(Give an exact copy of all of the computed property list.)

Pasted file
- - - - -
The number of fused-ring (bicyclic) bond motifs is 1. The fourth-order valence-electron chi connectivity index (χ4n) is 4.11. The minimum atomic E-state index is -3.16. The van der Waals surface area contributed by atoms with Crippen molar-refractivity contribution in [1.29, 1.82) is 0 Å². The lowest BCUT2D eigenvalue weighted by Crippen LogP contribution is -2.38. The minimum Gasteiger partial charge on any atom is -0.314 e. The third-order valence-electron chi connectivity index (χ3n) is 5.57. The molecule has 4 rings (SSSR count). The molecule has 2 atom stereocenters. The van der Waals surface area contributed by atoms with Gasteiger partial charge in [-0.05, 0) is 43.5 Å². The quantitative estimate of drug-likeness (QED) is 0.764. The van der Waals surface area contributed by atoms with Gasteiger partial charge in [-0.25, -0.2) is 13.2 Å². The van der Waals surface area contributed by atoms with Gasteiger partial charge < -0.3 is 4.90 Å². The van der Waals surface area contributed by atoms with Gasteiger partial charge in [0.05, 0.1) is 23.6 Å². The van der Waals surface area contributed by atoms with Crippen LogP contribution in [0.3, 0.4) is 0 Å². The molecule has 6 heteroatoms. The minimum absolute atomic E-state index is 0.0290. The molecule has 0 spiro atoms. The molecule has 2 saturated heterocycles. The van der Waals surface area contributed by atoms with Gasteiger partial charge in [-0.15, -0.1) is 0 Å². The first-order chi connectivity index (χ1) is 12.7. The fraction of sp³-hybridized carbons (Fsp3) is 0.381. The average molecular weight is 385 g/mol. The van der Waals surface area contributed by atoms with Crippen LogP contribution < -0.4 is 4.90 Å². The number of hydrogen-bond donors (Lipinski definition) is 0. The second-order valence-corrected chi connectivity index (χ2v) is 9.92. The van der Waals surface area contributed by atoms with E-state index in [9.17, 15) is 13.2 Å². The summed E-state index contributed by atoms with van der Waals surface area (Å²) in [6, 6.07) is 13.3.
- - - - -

The number of fused-ring (bicyclic) bond motifs is 1. The fourth-order valence-electron chi connectivity index (χ4n) is 4.11. The minimum atomic E-state index is -3.16. The van der Waals surface area contributed by atoms with Crippen molar-refractivity contribution in [1.29, 1.82) is 0 Å². The lowest BCUT2D eigenvalue weighted by Crippen LogP contribution is -2.38. The minimum Gasteiger partial charge on any atom is -0.314 e. The third-order valence-electron chi connectivity index (χ3n) is 5.57. The molecule has 4 rings (SSSR count). The molecule has 2 atom stereocenters. The van der Waals surface area contributed by atoms with Gasteiger partial charge in [-0.05, 0) is 43.5 Å². The quantitative estimate of drug-likeness (QED) is 0.764. The van der Waals surface area contributed by atoms with Gasteiger partial charge in [-0.25, -0.2) is 13.2 Å². The van der Waals surface area contributed by atoms with Gasteiger partial charge < -0.3 is 4.90 Å². The van der Waals surface area contributed by atoms with Gasteiger partial charge in [0.05, 0.1) is 23.6 Å². The van der Waals surface area contributed by atoms with Crippen LogP contribution in [0.3, 0.4) is 0 Å². The molecule has 6 heteroatoms. The minimum absolute atomic E-state index is 0.0290. The molecule has 0 spiro atoms. The molecule has 2 saturated heterocycles. The van der Waals surface area contributed by atoms with Gasteiger partial charge in [-0.15, -0.1) is 0 Å². The first-order chi connectivity index (χ1) is 12.7. The fraction of sp³-hybridized carbons (Fsp3) is 0.381. The average molecular weight is 385 g/mol. The van der Waals surface area contributed by atoms with Crippen LogP contribution < -0.4 is 4.90 Å². The number of hydrogen-bond donors (Lipinski definition) is 0. The second-order valence-corrected chi connectivity index (χ2v) is 9.92. The van der Waals surface area contributed by atoms with E-state index in [9.17, 15) is 13.2 Å². The summed E-state index contributed by atoms with van der Waals surface area (Å²) in [6, 6.07) is 13.3.